The 27-year-old woman lay sprawled in the HDB corridor after barely surviving being strangled with a rope.
Her attacker, Lu Choon Sien, had already fled. But, in his desperation to retrieve his mobile phone that he had dropped during the struggle with the woman, Lu, 33, made a mistake.
He called his own number. The victim's husband, who had found the phone, answered the call. Unknown to Lu, the man had also called the police.
The husband told police about the attack at 3am: "While my wife was returning home, a stranger had tried to strangle her and the person was wearing a greyish skirt. I have found her mobile phone in front of my HDB unit."
At that time, the woman and her husband had assumed that the attacker was a female. Lu told the man he had lost his mobile phone and agreed to meet the man at the void deck of the block where the assault had taken place.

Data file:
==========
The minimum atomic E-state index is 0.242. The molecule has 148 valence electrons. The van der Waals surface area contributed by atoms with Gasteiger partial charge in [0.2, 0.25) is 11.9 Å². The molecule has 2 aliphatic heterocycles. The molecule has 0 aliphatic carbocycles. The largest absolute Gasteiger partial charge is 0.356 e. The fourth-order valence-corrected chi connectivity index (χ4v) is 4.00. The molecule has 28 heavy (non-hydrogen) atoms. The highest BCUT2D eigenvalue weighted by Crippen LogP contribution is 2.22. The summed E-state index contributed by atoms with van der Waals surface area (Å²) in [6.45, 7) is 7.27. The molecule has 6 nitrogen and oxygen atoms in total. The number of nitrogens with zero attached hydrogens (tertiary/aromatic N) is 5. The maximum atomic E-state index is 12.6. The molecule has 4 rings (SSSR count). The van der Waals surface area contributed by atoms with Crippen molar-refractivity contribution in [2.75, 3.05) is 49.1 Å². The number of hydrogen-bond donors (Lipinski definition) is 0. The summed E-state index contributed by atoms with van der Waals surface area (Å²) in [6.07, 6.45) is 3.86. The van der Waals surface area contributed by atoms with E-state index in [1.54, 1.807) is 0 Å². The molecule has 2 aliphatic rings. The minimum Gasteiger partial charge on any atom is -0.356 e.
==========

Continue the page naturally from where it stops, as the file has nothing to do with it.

When Lu arrived, police were waiting. He had initially denied attacking the woman despite being identified by her. He later admitted strangling her and was arrested. Lu's lawyer, Mr Foo Cheow Ming, said his client was generally a peaceful and law-abiding citizen.
"It's his (Lu's) first brush with the criminal legal system," he said. The lawyer asked the court to consider probation or a nominal custodial term. Lu was said to have made good progress and was receptive to the treatment by his psychiatrists.
But Deputy Public Prosecutor Thiagesh Sukumaran said the events that morning showed a "degree of planning and premeditation on the part of the accused". "If not for the fact that the accused had dropped his mobile phone at the scene, it would be difficult to identify him," he said.
"This would have given him the opportunity to continue to offend while escaping detection by police." Lu was potentially a grave and serious danger to the public, he added.
This article was published on Sept 12 in The New Paper.
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